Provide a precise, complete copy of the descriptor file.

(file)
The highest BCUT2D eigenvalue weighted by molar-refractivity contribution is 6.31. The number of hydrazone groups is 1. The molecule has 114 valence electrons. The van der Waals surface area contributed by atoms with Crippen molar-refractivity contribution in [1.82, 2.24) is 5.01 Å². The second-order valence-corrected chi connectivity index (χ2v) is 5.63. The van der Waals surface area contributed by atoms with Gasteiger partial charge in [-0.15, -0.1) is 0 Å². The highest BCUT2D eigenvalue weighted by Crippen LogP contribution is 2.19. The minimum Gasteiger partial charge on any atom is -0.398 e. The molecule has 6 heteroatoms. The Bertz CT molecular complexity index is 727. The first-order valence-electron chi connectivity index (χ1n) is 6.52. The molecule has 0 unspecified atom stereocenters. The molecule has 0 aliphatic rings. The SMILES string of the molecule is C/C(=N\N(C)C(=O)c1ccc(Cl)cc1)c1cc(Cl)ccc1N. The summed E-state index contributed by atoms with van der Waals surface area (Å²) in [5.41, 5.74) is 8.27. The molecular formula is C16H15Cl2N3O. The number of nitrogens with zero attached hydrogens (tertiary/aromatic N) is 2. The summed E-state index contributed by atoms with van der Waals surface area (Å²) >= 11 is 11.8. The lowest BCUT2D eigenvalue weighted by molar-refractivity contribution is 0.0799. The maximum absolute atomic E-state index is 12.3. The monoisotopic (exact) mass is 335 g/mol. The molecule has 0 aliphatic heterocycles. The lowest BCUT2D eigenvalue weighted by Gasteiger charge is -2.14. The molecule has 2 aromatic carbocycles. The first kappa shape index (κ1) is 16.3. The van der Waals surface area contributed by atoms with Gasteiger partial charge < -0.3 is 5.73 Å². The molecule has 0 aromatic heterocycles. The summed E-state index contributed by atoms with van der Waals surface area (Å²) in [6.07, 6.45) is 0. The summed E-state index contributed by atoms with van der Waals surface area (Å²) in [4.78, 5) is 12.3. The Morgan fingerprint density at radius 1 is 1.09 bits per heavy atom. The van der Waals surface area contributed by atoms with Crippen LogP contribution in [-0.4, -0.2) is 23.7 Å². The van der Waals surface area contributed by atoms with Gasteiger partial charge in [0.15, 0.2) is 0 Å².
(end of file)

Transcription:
The highest BCUT2D eigenvalue weighted by molar-refractivity contribution is 6.31. The number of hydrazone groups is 1. The molecule has 114 valence electrons. The van der Waals surface area contributed by atoms with Crippen molar-refractivity contribution in [1.82, 2.24) is 5.01 Å². The second-order valence-corrected chi connectivity index (χ2v) is 5.63. The van der Waals surface area contributed by atoms with Gasteiger partial charge in [-0.15, -0.1) is 0 Å². The highest BCUT2D eigenvalue weighted by Crippen LogP contribution is 2.19. The minimum Gasteiger partial charge on any atom is -0.398 e. The molecule has 6 heteroatoms. The Bertz CT molecular complexity index is 727. The first-order valence-electron chi connectivity index (χ1n) is 6.52. The molecule has 0 unspecified atom stereocenters. The molecule has 0 aliphatic rings. The SMILES string of the molecule is C/C(=N\N(C)C(=O)c1ccc(Cl)cc1)c1cc(Cl)ccc1N. The summed E-state index contributed by atoms with van der Waals surface area (Å²) in [5.41, 5.74) is 8.27. The molecular formula is C16H15Cl2N3O. The number of nitrogens with zero attached hydrogens (tertiary/aromatic N) is 2. The summed E-state index contributed by atoms with van der Waals surface area (Å²) >= 11 is 11.8. The lowest BCUT2D eigenvalue weighted by molar-refractivity contribution is 0.0799. The maximum absolute atomic E-state index is 12.3. The monoisotopic (exact) mass is 335 g/mol. The molecule has 0 aliphatic heterocycles. The lowest BCUT2D eigenvalue weighted by Gasteiger charge is -2.14. The molecule has 2 aromatic carbocycles. The first kappa shape index (κ1) is 16.3. The van der Waals surface area contributed by atoms with Gasteiger partial charge < -0.3 is 5.73 Å². The molecule has 0 aromatic heterocycles. The summed E-state index contributed by atoms with van der Waals surface area (Å²) in [6.07, 6.45) is 0. The summed E-state index contributed by atoms with van der Waals surface area (Å²) in [4.78, 5) is 12.3. The Morgan fingerprint density at radius 1 is 1.09 bits per heavy atom. The van der Waals surface area contributed by atoms with Crippen LogP contribution in [-0.4, -0.2) is 23.7 Å². The van der Waals surface area contributed by atoms with Gasteiger partial charge in [0.15, 0.2) is 0 Å².